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Stratford, New Jersey 08084


This study will determine the necessity of including abuse-focused interventions in the treatment of sexually abused children.

Study summary:

Child sexual abuse is a serious public health problem that places children at high risk for developing anxiety, mood, conduct, sexual, and substance abuse disorders. It also increases their likelihood of experiencing further victimization. It is imperative that abused children are provided with effective interventions to minimize their risk of developing problems that can be disruptive to their psychosocial development. Evidence suggests that cognitive behavioral therapy (CBT) can effectively ameliorate many abuse-related symptoms exhibited by sexually abused children and their parents. However, it is unknown whether CBT treatment should include gradual exposure (GE), an intervention that involves the gradual confrontation of abuse-related thoughts and memories with therapist feedback to assist the child in effectively processing the abusive experience. Because this component of CBT may be more difficult for children and their parents, it is important to determine if and when GE is essential for optimal recovery in abused children. Children and their parents will be randomly assigned to receive one of four treatments: brief abuse-focused treatment, brief coping skills treatment, extended abuse-focused treatment, and extended coping skills treatment. Assessments will be conducted before, during, and after treatment and at 6- and 12-month follow-up visits. Standardized evaluations will be conducted to assess parents' distress and support levels; parent reports of children's behavior patterns, sexualized behaviors, and post-traumatic stress disorder (PTSD) symptoms; and children's self-reports of PTSD, depression and anxiety symptoms, body safety skills, and victimization experiences.


Inclusion Criteria: - Sexual abuse that has occurred within 24 months of the study. The abuse must have been substantiated by child protective services, charges must have been pressed by the prosecutor's office, or there must have been independent confirmation of abuse by a professional with recognized expertise in conducting investigative evaluations. - Kiddie-Sads-Present and Lifetime Version (K-SADS-PL) criteria for partial or full post-traumatic stress disorder (PTSD) - Parental consent - Caretaker who has not abused the child Exclusion Criteria: - Mental Retardation (IQ less than 70) or placement in special education classes - DSM-IV criteria for Pervasive Developmental Disorders - Psychotic disorder - Serious medical illness that could interfere with the study - In temporary, emergency foster care. If a child is returned home or placed in short-term foster care that is anticipated to last a minimum of 4 months, then the child is eligible for participation. - Parent who meets DSM-IV criteria for a psychotic disorder - Parents with serious mental health problems that result in substantial functional impairment - Unsupervised contact with abuse perpetrator - Receiving concurrent psychiatric treatment for the abuse. If participants previously received sexual abuse treatment that did not resolve symptomology, they are eligible to participate. In addition, children who have contact with a psychiatrist for medication monitoring purposes may be included if their medication and dosage have remained stable for at least 6 weeks prior to study start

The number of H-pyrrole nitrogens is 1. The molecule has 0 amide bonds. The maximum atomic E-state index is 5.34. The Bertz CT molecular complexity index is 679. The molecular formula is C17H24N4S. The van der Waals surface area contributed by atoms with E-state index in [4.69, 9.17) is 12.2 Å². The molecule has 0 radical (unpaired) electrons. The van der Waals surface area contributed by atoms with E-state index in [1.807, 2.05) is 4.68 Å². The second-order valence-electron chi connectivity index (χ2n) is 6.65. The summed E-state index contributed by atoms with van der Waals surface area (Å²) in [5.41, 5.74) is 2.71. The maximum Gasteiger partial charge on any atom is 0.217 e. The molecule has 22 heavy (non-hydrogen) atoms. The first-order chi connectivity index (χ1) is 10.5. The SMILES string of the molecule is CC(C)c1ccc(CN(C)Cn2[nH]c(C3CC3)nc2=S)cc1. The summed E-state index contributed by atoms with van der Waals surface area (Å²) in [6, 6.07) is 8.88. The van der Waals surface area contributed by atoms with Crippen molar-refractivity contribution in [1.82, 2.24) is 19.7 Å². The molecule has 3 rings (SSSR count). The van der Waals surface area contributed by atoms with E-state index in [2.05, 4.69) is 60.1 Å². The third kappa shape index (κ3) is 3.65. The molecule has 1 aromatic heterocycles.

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Stratford, New Jersey 08084
United States

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Site Status: N/A

Data Source: ClinicalTrials.gov

Date Processed: October 09, 2019

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